Apr 21, 2008

Limits of Django or limits of db back-end?

Fiam has posted a slightly controversial piece titled The Limits of Django. It is a great read, I totally enjoyed it. However, he has come up with some very shocking stats of Django ORM approach vs. C caching daemon (93 seconds vs. 0.8 second to query a database of 500,000 votes of 1,000 users on 5,000 stories. A few have suggested that his database/data model maybe to blame, I think there's a great degree of truth to that. To try it out, I have created a sample database called django_test and populated it with a bunch of data like so:

-- users
create table users (id integer not null primary key);
-- stories
create table stories (id integer not null primary key);
-- votes
  story_id integer not null
     constraint story_id_fk references stories,
  user_id integer not null
     constraint user_id_fk references users,
  score integer default 0);
create index user_story_idx on votes (story_id, user_id);

Populating with some random data:

PSQL="/opt/local/bin/psql8 -q"
for ((i=1;i<=50000;i+=1))
    $PSQL -c "insert into stories (id) values ($i);" django_test
for ((i=9922;i<=10000;i+=1))
    $PSQL -c "insert into stories (id) values ($i);" django_test
for ((i=1;i<=500000;i+=1))
    let "score %= 100"
    let "userid %= 1000"
    let "storyid %= 10000"
    $PSQL -c "insert into votes (user_id,story_id,score) values ($userid,$storyid,$score)" django_test

(Yes, this is very-very crude, I know)

Here are my results on PostgreSQL 8.1.3, running on a G4 PowerBook with 2GB of RAM under Mac OS X 10.5.2:

django_test=# select count(*) from users; select count (*) from stories; select count(*) from votes;
(1 row)

(1 row)

(1 row)

I gave up waiting for population of 500K rows into votes table and run a few selects like the following one as it were (inserts were still running on background and I have not done VACUUM ANALYSE yet):

django_test=# \timing
Timing is on.
django_test=# select distinct(story_id), score from votes where votes.user_id=123 order by votes.score desc;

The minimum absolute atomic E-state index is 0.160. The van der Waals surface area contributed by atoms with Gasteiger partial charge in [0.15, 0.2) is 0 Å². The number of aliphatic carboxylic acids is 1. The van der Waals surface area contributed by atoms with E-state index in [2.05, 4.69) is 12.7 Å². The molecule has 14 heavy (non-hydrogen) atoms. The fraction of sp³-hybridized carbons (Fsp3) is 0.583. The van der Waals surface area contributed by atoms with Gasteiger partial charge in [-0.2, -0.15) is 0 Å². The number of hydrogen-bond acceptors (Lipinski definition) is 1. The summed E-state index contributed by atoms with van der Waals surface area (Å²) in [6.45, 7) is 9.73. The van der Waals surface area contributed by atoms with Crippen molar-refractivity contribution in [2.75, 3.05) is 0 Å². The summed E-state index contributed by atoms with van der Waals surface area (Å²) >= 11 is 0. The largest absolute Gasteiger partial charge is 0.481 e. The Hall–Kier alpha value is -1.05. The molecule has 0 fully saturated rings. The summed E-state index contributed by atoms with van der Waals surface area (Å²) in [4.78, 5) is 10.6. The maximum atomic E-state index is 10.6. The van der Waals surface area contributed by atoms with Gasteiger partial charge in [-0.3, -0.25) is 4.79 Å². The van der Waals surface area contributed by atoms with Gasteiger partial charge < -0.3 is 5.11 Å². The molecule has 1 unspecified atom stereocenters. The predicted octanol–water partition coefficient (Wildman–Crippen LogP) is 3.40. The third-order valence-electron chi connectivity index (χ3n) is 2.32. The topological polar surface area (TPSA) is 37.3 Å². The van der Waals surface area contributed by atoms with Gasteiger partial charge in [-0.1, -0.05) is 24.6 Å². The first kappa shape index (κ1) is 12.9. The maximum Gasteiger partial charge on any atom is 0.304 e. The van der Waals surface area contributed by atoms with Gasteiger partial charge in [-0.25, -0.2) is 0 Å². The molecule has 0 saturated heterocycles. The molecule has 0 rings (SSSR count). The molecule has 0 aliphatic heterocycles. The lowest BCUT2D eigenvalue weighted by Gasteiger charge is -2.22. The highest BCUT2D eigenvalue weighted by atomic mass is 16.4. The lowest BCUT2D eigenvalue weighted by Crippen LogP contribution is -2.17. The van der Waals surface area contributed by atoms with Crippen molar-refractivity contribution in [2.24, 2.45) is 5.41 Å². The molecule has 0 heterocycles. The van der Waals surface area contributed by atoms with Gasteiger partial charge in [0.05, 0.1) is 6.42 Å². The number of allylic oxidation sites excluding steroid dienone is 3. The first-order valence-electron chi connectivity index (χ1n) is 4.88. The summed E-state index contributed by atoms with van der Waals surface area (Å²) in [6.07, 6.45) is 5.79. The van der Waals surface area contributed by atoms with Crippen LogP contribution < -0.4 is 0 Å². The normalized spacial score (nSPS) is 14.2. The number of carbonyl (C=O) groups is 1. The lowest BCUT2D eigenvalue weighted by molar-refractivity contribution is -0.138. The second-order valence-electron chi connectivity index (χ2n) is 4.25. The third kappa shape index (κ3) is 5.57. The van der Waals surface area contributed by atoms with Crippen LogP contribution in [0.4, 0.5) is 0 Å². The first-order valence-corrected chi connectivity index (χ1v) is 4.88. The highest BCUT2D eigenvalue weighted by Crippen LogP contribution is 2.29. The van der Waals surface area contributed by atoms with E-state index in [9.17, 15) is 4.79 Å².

story_id | score 
     3391 |    95
      812 |    94
     9215 |    93
     9599 |    92
     8510 |    85
      220 |    84
     8611 |    81
      740 |    78
     9193 |    74
     2406 |    70
     2201 |    61
     2740 |    59
     4500 |    52
     5993 |    52
     5692 |    51
     2912 |    49
     6566 |    49
     2950 |    48
     3149 |    47
       36 |    45
     1193 |    43
      629 |    38
     5720 |    36
     9429 |    35
      455 |    33
     6628 |    32
     2598 |    30
     2623 |    28
     2224 |    24
     6794 |    24
     2254 |    20
      934 |     8
     6267 |     8
     3999 |     7
     5879 |     3
(35 rows)

Time: 27.376 ms

That's less than 0.03 seconds. Not bad, eh?

Apr 12, 2008

The day I've opened up my WiFi

It is today, the day I thought to myself: "If Schneier thinks it can/should be done, why don't I do it?" And I changed my DD-WRT settings to fully open up my wireless to anyone.

I've made some changes to QoS and DHCP setup. DHCP addresses will only be assigned to .64-.255 range and that range has been throttled down in QoS to bulk access status. If I could figure out a way (and I might, if I am motivated to do that), I'd also disallow the DHCP'ed clients to have access to file sharing traffic (only for economical reasons, as right now I am paying for high-speed access, but with bandwidth restrictions).

Apr 10, 2008

Daring Fireball: Safari’s Tab Dragging Modes

John Gruber questions the two drag modes in Safari:

I don’t see why the intra-window (left-right) mode even exists. With the inter-window mode, you can do everything: reorder a tab within a window, move a tab to another existing window, or move a tab to its own new window. The intra-window mode only allows one thing: reordering tabs within their current window. I can’t think of a single reason why this mode exists.

Actually, intra-window drag is a nice feature that has been available in FireFox and Opera for quite some time. While it usefulness may, indeed, be somewhat questioned (it allows to reorder tabs only, that's pretty much it), I found not once not twice that putting a few tabs next to each other when running comparison or piling information for a report is very nice.

Inter-window dragging works very well together with "Merge all windows" option — in case you were reckless and allowed a bunch of windows to sprout thanks to target attribute of an a tag. The pattern I use in this case is to first merge them all together, then one of the tabs up-down to create a new "anchor" window, then move other tabs over to that "zone." But what I find very much useful after that is ability to move tabs around rearranging them for better usability.